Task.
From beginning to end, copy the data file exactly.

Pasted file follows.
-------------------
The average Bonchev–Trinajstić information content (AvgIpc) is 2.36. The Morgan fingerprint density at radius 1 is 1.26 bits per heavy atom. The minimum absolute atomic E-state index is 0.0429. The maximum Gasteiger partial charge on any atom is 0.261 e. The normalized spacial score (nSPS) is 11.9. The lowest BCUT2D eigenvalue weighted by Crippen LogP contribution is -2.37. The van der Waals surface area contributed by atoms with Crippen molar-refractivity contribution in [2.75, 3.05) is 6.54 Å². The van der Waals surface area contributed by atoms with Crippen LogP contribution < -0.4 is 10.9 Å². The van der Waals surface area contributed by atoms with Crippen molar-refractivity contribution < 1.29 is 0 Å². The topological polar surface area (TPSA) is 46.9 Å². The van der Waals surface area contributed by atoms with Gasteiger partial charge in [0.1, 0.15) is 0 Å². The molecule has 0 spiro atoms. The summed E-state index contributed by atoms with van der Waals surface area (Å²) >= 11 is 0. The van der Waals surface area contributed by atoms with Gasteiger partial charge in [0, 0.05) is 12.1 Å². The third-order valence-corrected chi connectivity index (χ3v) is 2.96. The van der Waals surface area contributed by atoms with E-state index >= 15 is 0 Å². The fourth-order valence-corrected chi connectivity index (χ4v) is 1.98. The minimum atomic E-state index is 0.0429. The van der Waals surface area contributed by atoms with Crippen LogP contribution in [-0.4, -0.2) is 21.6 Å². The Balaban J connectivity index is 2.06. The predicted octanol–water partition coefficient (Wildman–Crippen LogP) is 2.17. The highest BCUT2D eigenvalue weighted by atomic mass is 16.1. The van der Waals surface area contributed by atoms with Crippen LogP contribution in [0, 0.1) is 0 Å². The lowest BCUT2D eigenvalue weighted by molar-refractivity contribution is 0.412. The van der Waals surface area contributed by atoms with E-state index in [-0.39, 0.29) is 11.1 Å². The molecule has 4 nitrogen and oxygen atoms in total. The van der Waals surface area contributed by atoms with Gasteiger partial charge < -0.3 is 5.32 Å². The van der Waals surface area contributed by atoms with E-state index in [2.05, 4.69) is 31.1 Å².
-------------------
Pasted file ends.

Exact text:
The average Bonchev–Trinajstić information content (AvgIpc) is 2.36. The Morgan fingerprint density at radius 1 is 1.26 bits per heavy atom. The minimum absolute atomic E-state index is 0.0429. The maximum Gasteiger partial charge on any atom is 0.261 e. The normalized spacial score (nSPS) is 11.9. The lowest BCUT2D eigenvalue weighted by Crippen LogP contribution is -2.37. The van der Waals surface area contributed by atoms with Crippen molar-refractivity contribution in [2.75, 3.05) is 6.54 Å². The van der Waals surface area contributed by atoms with Crippen LogP contribution < -0.4 is 10.9 Å². The van der Waals surface area contributed by atoms with Crippen molar-refractivity contribution < 1.29 is 0 Å². The topological polar surface area (TPSA) is 46.9 Å². The van der Waals surface area contributed by atoms with Gasteiger partial charge in [0.1, 0.15) is 0 Å². The molecule has 0 spiro atoms. The summed E-state index contributed by atoms with van der Waals surface area (Å²) >= 11 is 0. The van der Waals surface area contributed by atoms with Gasteiger partial charge in [0, 0.05) is 12.1 Å². The third-order valence-corrected chi connectivity index (χ3v) is 2.96. The van der Waals surface area contributed by atoms with E-state index >= 15 is 0 Å². The fourth-order valence-corrected chi connectivity index (χ4v) is 1.98. The minimum atomic E-state index is 0.0429. The van der Waals surface area contributed by atoms with Crippen LogP contribution in [-0.4, -0.2) is 21.6 Å². The Balaban J connectivity index is 2.06. The predicted octanol–water partition coefficient (Wildman–Crippen LogP) is 2.17. The highest BCUT2D eigenvalue weighted by atomic mass is 16.1. The van der Waals surface area contributed by atoms with Crippen LogP contribution in [0, 0.1) is 0 Å². The lowest BCUT2D eigenvalue weighted by molar-refractivity contribution is 0.412. The van der Waals surface area contributed by atoms with E-state index in [-0.39, 0.29) is 11.1 Å². The molecule has 4 nitrogen and oxygen atoms in total. The van der Waals surface area contributed by atoms with Gasteiger partial charge < -0.3 is 5.32 Å². The van der Waals surface area contributed by atoms with E-state index in [2.05, 4.69) is 31.1 Å².